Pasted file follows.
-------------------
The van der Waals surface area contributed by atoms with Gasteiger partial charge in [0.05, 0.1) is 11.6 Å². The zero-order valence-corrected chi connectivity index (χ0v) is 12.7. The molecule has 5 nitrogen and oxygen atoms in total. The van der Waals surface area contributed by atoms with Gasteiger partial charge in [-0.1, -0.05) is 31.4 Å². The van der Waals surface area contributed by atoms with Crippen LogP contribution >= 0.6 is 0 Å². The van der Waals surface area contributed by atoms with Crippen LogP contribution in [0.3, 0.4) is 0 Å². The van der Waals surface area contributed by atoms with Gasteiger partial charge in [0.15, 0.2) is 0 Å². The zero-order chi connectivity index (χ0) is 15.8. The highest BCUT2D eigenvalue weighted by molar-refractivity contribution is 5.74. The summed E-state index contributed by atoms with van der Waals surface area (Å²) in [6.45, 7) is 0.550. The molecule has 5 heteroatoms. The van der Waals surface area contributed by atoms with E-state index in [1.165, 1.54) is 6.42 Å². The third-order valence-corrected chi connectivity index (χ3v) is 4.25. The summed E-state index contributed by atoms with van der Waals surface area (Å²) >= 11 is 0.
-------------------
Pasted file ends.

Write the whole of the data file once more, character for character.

The van der Waals surface area contributed by atoms with Gasteiger partial charge in [0.05, 0.1) is 11.6 Å². The zero-order valence-corrected chi connectivity index (χ0v) is 12.7. The molecule has 5 nitrogen and oxygen atoms in total. The van der Waals surface area contributed by atoms with Gasteiger partial charge in [-0.1, -0.05) is 31.4 Å². The van der Waals surface area contributed by atoms with Crippen LogP contribution >= 0.6 is 0 Å². The van der Waals surface area contributed by atoms with Crippen LogP contribution in [0.3, 0.4) is 0 Å². The van der Waals surface area contributed by atoms with Gasteiger partial charge in [0.15, 0.2) is 0 Å². The zero-order chi connectivity index (χ0) is 15.8. The highest BCUT2D eigenvalue weighted by molar-refractivity contribution is 5.74. The summed E-state index contributed by atoms with van der Waals surface area (Å²) in [6.45, 7) is 0.550. The molecule has 5 heteroatoms. The van der Waals surface area contributed by atoms with E-state index in [1.165, 1.54) is 6.42 Å². The third-order valence-corrected chi connectivity index (χ3v) is 4.25. The summed E-state index contributed by atoms with van der Waals surface area (Å²) >= 11 is 0.